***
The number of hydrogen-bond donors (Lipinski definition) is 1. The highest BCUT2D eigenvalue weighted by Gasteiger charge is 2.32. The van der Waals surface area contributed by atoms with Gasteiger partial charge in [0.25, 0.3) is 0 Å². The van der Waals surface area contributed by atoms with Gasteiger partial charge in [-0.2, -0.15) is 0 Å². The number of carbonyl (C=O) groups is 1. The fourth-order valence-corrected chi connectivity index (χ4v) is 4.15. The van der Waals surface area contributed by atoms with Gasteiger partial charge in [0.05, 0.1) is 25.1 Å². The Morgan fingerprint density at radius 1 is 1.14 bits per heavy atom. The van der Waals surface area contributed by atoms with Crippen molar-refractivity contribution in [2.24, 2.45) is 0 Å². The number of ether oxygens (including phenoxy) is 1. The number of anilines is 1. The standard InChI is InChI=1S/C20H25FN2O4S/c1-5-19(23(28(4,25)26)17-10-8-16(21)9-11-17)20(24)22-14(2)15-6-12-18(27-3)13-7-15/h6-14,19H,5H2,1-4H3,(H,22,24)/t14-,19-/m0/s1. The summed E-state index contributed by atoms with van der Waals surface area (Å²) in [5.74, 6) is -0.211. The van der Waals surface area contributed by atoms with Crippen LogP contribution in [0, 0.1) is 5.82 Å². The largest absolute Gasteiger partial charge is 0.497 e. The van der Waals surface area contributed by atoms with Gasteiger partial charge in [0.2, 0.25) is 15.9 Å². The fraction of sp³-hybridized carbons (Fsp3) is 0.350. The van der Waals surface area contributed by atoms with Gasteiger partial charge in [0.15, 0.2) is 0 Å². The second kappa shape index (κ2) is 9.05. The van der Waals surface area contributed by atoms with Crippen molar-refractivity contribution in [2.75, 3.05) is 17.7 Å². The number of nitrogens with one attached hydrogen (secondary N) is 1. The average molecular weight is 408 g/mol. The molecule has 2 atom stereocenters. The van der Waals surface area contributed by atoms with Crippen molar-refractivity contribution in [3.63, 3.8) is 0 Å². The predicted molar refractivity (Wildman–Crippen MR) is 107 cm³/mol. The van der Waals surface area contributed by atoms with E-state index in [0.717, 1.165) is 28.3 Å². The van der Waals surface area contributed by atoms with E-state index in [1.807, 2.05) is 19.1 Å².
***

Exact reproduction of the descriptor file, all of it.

The number of hydrogen-bond donors (Lipinski definition) is 1. The highest BCUT2D eigenvalue weighted by Gasteiger charge is 2.32. The van der Waals surface area contributed by atoms with Gasteiger partial charge in [0.25, 0.3) is 0 Å². The van der Waals surface area contributed by atoms with Gasteiger partial charge in [-0.2, -0.15) is 0 Å². The number of carbonyl (C=O) groups is 1. The fourth-order valence-corrected chi connectivity index (χ4v) is 4.15. The van der Waals surface area contributed by atoms with Gasteiger partial charge in [0.05, 0.1) is 25.1 Å². The Morgan fingerprint density at radius 1 is 1.14 bits per heavy atom. The van der Waals surface area contributed by atoms with Crippen molar-refractivity contribution in [2.24, 2.45) is 0 Å². The number of ether oxygens (including phenoxy) is 1. The number of anilines is 1. The standard InChI is InChI=1S/C20H25FN2O4S/c1-5-19(23(28(4,25)26)17-10-8-16(21)9-11-17)20(24)22-14(2)15-6-12-18(27-3)13-7-15/h6-14,19H,5H2,1-4H3,(H,22,24)/t14-,19-/m0/s1. The summed E-state index contributed by atoms with van der Waals surface area (Å²) in [5.74, 6) is -0.211. The van der Waals surface area contributed by atoms with Crippen LogP contribution in [0, 0.1) is 5.82 Å². The largest absolute Gasteiger partial charge is 0.497 e. The van der Waals surface area contributed by atoms with Gasteiger partial charge in [0.2, 0.25) is 15.9 Å². The fraction of sp³-hybridized carbons (Fsp3) is 0.350. The van der Waals surface area contributed by atoms with Gasteiger partial charge in [0.15, 0.2) is 0 Å². The second kappa shape index (κ2) is 9.05. The van der Waals surface area contributed by atoms with Crippen molar-refractivity contribution in [2.75, 3.05) is 17.7 Å². The number of nitrogens with one attached hydrogen (secondary N) is 1. The average molecular weight is 408 g/mol. The molecule has 2 atom stereocenters. The van der Waals surface area contributed by atoms with Crippen molar-refractivity contribution in [3.63, 3.8) is 0 Å². The predicted molar refractivity (Wildman–Crippen MR) is 107 cm³/mol. The van der Waals surface area contributed by atoms with E-state index in [0.717, 1.165) is 28.3 Å². The van der Waals surface area contributed by atoms with E-state index in [1.807, 2.05) is 19.1 Å².